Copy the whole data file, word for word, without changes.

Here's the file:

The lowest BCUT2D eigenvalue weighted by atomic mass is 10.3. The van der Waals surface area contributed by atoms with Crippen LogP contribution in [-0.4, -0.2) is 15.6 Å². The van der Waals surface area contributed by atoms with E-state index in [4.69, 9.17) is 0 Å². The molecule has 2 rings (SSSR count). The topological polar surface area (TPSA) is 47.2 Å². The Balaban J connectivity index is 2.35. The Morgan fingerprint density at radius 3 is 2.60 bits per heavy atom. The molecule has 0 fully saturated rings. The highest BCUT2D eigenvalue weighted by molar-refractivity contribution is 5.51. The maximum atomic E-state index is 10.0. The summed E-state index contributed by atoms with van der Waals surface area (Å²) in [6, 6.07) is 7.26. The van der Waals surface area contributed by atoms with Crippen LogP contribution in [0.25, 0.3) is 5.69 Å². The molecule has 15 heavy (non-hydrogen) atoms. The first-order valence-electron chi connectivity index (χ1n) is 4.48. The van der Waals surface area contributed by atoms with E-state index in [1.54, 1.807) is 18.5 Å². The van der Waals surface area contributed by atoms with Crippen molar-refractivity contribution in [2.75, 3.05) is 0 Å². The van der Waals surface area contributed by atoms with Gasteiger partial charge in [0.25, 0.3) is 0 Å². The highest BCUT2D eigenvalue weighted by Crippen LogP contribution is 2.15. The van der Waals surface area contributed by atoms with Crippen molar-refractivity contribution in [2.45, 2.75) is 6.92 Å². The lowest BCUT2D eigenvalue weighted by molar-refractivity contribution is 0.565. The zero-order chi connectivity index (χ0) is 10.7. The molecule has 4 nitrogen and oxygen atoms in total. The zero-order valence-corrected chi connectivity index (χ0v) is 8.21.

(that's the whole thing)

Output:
The lowest BCUT2D eigenvalue weighted by atomic mass is 10.3. The van der Waals surface area contributed by atoms with Crippen LogP contribution in [-0.4, -0.2) is 15.6 Å². The van der Waals surface area contributed by atoms with E-state index in [4.69, 9.17) is 0 Å². The molecule has 2 rings (SSSR count). The topological polar surface area (TPSA) is 47.2 Å². The Balaban J connectivity index is 2.35. The Morgan fingerprint density at radius 3 is 2.60 bits per heavy atom. The molecule has 0 fully saturated rings. The highest BCUT2D eigenvalue weighted by molar-refractivity contribution is 5.51. The maximum atomic E-state index is 10.0. The summed E-state index contributed by atoms with van der Waals surface area (Å²) in [6, 6.07) is 7.26. The van der Waals surface area contributed by atoms with Crippen LogP contribution in [0.25, 0.3) is 5.69 Å². The molecule has 15 heavy (non-hydrogen) atoms. The first-order valence-electron chi connectivity index (χ1n) is 4.48. The van der Waals surface area contributed by atoms with E-state index in [1.54, 1.807) is 18.5 Å². The van der Waals surface area contributed by atoms with Crippen molar-refractivity contribution in [2.75, 3.05) is 0 Å². The van der Waals surface area contributed by atoms with Gasteiger partial charge in [0.25, 0.3) is 0 Å². The highest BCUT2D eigenvalue weighted by Crippen LogP contribution is 2.15. The van der Waals surface area contributed by atoms with Crippen molar-refractivity contribution in [2.45, 2.75) is 6.92 Å². The lowest BCUT2D eigenvalue weighted by molar-refractivity contribution is 0.565. The zero-order chi connectivity index (χ0) is 10.7. The molecule has 4 nitrogen and oxygen atoms in total. The zero-order valence-corrected chi connectivity index (χ0v) is 8.21.